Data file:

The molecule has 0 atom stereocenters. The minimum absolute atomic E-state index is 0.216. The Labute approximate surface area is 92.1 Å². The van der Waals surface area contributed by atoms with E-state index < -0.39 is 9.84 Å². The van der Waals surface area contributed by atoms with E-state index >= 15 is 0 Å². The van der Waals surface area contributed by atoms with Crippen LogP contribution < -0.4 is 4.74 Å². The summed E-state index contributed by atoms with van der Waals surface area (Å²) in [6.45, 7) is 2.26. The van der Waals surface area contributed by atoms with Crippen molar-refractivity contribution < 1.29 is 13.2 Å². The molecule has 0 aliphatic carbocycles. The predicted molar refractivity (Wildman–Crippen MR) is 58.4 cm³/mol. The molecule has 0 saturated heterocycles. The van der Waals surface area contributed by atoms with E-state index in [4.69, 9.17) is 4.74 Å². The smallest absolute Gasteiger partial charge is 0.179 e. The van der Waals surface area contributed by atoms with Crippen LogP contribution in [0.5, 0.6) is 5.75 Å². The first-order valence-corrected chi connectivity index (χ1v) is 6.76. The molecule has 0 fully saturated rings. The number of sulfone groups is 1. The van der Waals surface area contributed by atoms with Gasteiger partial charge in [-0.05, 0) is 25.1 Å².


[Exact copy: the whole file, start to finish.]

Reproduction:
The molecule has 0 atom stereocenters. The minimum absolute atomic E-state index is 0.216. The Labute approximate surface area is 92.1 Å². The van der Waals surface area contributed by atoms with E-state index < -0.39 is 9.84 Å². The van der Waals surface area contributed by atoms with E-state index >= 15 is 0 Å². The van der Waals surface area contributed by atoms with Crippen LogP contribution < -0.4 is 4.74 Å². The summed E-state index contributed by atoms with van der Waals surface area (Å²) in [6.45, 7) is 2.26. The van der Waals surface area contributed by atoms with Crippen molar-refractivity contribution < 1.29 is 13.2 Å². The molecule has 0 aliphatic carbocycles. The predicted molar refractivity (Wildman–Crippen MR) is 58.4 cm³/mol. The molecule has 0 saturated heterocycles. The van der Waals surface area contributed by atoms with E-state index in [4.69, 9.17) is 4.74 Å². The smallest absolute Gasteiger partial charge is 0.179 e. The van der Waals surface area contributed by atoms with Crippen LogP contribution in [0.5, 0.6) is 5.75 Å². The first-order valence-corrected chi connectivity index (χ1v) is 6.76. The molecule has 0 fully saturated rings. The number of sulfone groups is 1. The van der Waals surface area contributed by atoms with Gasteiger partial charge in [-0.05, 0) is 25.1 Å².